Wagner Opera Scandal Reflects Deep Divide in Russian Society
An avant-garde production of a Wagner opera in a Siberian city that has seen conservative Russian Orthodox activists declare war on the liberal intelligentsia is a sign of things to come, some in Russia fear.
The production of "Tannhauser" at the Novosibirsk Opera and Ballet Theater is accused of the crime of insulting the feelings of religious people, and has exposed the sharp divisions within Russian society: What some perceive as a sophisticated work of art was interpreted as offensive blasphemy by others.
The high-profile scandal, which has seen the country's Culture Ministry weigh in on the side of the Orthodox activists, is a "pure political action whose goal is to crush the independence of modern art and create new instruments for the censorship of creative work," Irina Prokhorova, one of Russia's leading culturologists, told The Moscow Times this week.
"The problem is that the hysteria of many 'believers' is determined by the fact that such behavior works as a social lift for the worst part of our society. Today, just as in Soviet times, it is possible to swiftly make a career without many professional competencies and skills simply by emphasizing personal patriotism and spirituality," Prokhorova, who together with her billionaire brother founded the Mikhail Prokhorov Foundation that supports many regional cultural initiatives, said in e-mailed comments.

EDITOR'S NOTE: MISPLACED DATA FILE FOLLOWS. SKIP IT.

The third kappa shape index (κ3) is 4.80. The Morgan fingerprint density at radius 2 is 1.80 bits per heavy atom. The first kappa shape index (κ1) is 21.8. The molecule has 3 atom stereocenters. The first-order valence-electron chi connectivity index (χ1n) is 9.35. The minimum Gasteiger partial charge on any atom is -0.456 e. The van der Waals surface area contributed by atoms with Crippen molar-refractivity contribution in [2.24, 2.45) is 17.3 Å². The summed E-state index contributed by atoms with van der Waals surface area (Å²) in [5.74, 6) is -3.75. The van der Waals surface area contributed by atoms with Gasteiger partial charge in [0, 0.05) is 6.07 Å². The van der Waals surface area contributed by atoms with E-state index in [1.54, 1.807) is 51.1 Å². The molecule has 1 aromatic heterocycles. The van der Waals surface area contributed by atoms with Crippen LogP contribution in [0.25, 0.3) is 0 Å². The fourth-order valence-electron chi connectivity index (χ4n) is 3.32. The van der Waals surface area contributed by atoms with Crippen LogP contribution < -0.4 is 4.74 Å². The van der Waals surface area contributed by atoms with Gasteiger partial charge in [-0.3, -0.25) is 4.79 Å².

At the other end of the spectrum, the Church sees the conflict as redressing an imbalance in society.
The "Tannhauser" scandal reflects the desire of the liberal intelligentsia to preserve "its monopoly of state funds that they earned in the 1990s, when it was decided that innovation is always good, and traditions are bad," said Vsevolod Chaplin, spokesman for the Russian Orthodox Church.
"The reason why this scandal has reached such heights is because many people want to preserve their place under the sun," he told The Moscow Times in a phone interview.
The fierce debate is not limited to public figures. Multiple advocacy groups and letters of petition have been established on social networks during recent weeks, with some people calling for the director to be prosecuted and others calling for his works to be performed on the stages of the country's top theaters.
In 30-year-old Timofei Kulyabin's staging of Wagner's story about a contrary medieval composer who takes part in a song contest, the action is transposed to the modern day and the protagonist enters a film competition with his work on the unknown years of Jesus Christ that were not described in the New Testament.